Here is my sermon from Sunday. The text was Matthew 2:1-12:
Today represents the last vestiges of Christmas. Kids
go back to school tomorrow, and adults who have been off for the holidays
return to work. People have taken down their trees and the ornaments and
decorations have been packed up and returned to storage, or maybe like me
everything has been piled in one location waiting to be packed up. The
surprises and the excitement of the season are gone, along with the songs and
the decorations, and yet today we celebrate epiphany, which represents the
official end of the Christmas season, this is another one of those times in
which the church is out of sync with culture.
Some of you have heard me say this before, as much as Fox
News might like to talk about a war on Christmas, I have to be in agreement
with Diana Butler Bass that it’s not a war on Christmas, it’s a war on Advent,
because Christmas doesn’t end on December 25, Christmas begins in December 25,
and it officially ends tomorrow with Epiphany. Epiphany, means appearance
or manifestation, and it commemorates the arrival of the wisemen as the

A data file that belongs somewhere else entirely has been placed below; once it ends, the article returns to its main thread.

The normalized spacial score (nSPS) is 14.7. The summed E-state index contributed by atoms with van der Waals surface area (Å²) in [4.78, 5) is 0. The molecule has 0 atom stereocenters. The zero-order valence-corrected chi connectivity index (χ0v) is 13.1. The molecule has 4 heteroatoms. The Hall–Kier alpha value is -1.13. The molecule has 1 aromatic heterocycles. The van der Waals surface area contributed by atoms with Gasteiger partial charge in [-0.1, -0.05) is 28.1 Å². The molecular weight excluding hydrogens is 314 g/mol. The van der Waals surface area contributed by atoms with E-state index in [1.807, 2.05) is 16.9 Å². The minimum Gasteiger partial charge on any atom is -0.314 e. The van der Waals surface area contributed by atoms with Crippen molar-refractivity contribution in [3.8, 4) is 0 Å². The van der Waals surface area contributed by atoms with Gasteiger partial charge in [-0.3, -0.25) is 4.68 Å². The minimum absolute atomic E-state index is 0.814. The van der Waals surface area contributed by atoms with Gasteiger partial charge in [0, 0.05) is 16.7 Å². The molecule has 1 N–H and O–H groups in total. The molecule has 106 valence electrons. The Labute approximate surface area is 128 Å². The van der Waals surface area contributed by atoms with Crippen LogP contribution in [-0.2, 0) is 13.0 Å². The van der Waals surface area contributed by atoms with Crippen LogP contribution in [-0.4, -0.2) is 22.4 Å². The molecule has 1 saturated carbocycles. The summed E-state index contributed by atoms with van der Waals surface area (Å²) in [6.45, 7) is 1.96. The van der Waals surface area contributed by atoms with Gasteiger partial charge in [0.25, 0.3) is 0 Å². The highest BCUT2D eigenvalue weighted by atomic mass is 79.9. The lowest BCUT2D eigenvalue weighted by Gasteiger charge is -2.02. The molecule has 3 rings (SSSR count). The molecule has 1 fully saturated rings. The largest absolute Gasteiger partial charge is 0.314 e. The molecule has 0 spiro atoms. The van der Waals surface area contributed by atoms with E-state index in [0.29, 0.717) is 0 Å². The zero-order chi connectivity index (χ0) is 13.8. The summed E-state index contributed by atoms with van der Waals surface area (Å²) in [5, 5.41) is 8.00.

manifestation of Jesus to the gentiles. In many cultures, especially in
Latin countries, Epiphany is more important of a Holiday than is Christmas and
is celebrated through gift-giving and parties. In the Orthodox church, it
is the third most important day of the year following only Easter and
Pentecost, and for many years the Orthodox church celebrated Christmas not on
December 25, but instead on January 6 and there are still some churches which
follow that tradition.
But before we get into the meaning of today’s passage, there
are some things we must clear up. First, even though all of our
nativity sets say differently, the wise men and the shepherds are never in the
manger together. In fact, Matthew does not have a manger scene, and
it is impossible to harmonize the birth stories of Luke and Matthew. To